David Bourget (Western Ontario)
David Chalmers (ANU, NYU)
Rafael De Clercq
Jack Alan Reynolds
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Minds and Machines 19 (3):319-343 (2009)
This article deals with the links between the enaction paradigm and artificial intelligence. Enaction is considered a metaphor for artificial intelligence, as a number of the notions which it deals with are deemed incompatible with the phenomenal field of the virtual. After explaining this stance, we shall review previous works regarding this issue in terms of artificial life and robotics. We shall focus on the lack of recognition of co-evolution at the heart of these approaches. We propose to explicitly integrate the evolution of the environment into our approach in order to refine the ontogenesis of the artificial system, and to compare it with the enaction paradigm. The growing complexity of the ontogenetic mechanisms to be activated can therefore be compensated by an interactive guidance system emanating from the environment. This proposition does not however, resolve that of the relevance of the meaning created by the machine (sense-making). Such reflections lead us to integrate human interaction into this environment in order to construct relevant meaning in terms of participative artificial intelligence. This raises a number of questions with regards to setting up an enactive interaction. The article concludes by exploring a number of issues, thereby enabling us to associate current approaches with the principles of morphogenesis, guidance, the phenomenology of interactions and the use of minimal enactive interfaces in setting up experiments which will deal with the problem of artificial intelligence in a variety of enaction-based ways.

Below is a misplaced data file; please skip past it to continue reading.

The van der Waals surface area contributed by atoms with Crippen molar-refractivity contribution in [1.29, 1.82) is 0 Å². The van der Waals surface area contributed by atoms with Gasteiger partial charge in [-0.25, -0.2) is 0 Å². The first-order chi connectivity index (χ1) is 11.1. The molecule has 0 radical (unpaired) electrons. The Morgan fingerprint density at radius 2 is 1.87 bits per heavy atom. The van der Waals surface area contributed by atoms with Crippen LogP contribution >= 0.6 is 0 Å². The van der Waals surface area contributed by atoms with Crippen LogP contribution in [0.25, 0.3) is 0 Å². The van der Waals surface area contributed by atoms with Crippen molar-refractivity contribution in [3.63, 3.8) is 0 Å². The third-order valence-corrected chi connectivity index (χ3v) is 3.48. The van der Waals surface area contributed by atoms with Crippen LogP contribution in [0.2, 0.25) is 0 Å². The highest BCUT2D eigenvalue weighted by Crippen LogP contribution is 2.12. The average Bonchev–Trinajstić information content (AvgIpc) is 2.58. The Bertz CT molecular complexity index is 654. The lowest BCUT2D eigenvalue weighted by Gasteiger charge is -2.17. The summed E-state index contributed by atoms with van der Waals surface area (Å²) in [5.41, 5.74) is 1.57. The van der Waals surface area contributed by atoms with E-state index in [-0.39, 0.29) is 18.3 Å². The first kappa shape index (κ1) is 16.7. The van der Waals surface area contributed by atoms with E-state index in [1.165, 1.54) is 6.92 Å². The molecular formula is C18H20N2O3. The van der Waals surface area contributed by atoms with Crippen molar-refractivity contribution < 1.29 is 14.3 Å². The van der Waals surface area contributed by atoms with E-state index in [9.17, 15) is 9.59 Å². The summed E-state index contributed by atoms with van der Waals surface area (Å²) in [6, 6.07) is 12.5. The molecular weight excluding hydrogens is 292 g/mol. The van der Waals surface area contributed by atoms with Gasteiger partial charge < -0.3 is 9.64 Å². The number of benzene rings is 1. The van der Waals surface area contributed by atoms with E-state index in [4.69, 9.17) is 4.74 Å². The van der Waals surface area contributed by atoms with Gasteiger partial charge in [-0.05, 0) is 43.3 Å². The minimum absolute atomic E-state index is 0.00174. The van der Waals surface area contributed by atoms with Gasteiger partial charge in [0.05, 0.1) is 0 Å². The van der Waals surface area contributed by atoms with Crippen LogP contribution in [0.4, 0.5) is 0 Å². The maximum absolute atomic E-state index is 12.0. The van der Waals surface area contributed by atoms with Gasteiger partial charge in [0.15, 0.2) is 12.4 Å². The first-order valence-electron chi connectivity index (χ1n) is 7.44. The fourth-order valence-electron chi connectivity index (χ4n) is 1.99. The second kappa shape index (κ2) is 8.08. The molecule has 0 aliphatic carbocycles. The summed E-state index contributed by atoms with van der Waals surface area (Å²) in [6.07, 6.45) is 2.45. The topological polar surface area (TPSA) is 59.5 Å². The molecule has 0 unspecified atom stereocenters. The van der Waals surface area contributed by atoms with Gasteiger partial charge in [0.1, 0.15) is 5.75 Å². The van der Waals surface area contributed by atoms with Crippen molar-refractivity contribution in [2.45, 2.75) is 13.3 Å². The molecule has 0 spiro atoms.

|Keywords||Co-evolution Embodied-embedded AI Enaction Guidance Human in the loop Phylogenesis/ontogenesis ratio Sense-making Virtual reality|
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References found in this work BETA
Alva Noë (2005). Action in Perception. The MIT Press.
Herbert A. Simon (1969). The Sciences of the Artificial. [Cambridge, M.I.T. Press.
George Lakoff & Mark Johnson (1999). Philosophy in the Flesh the Embodied Mind and its Challenge to Western Thought.
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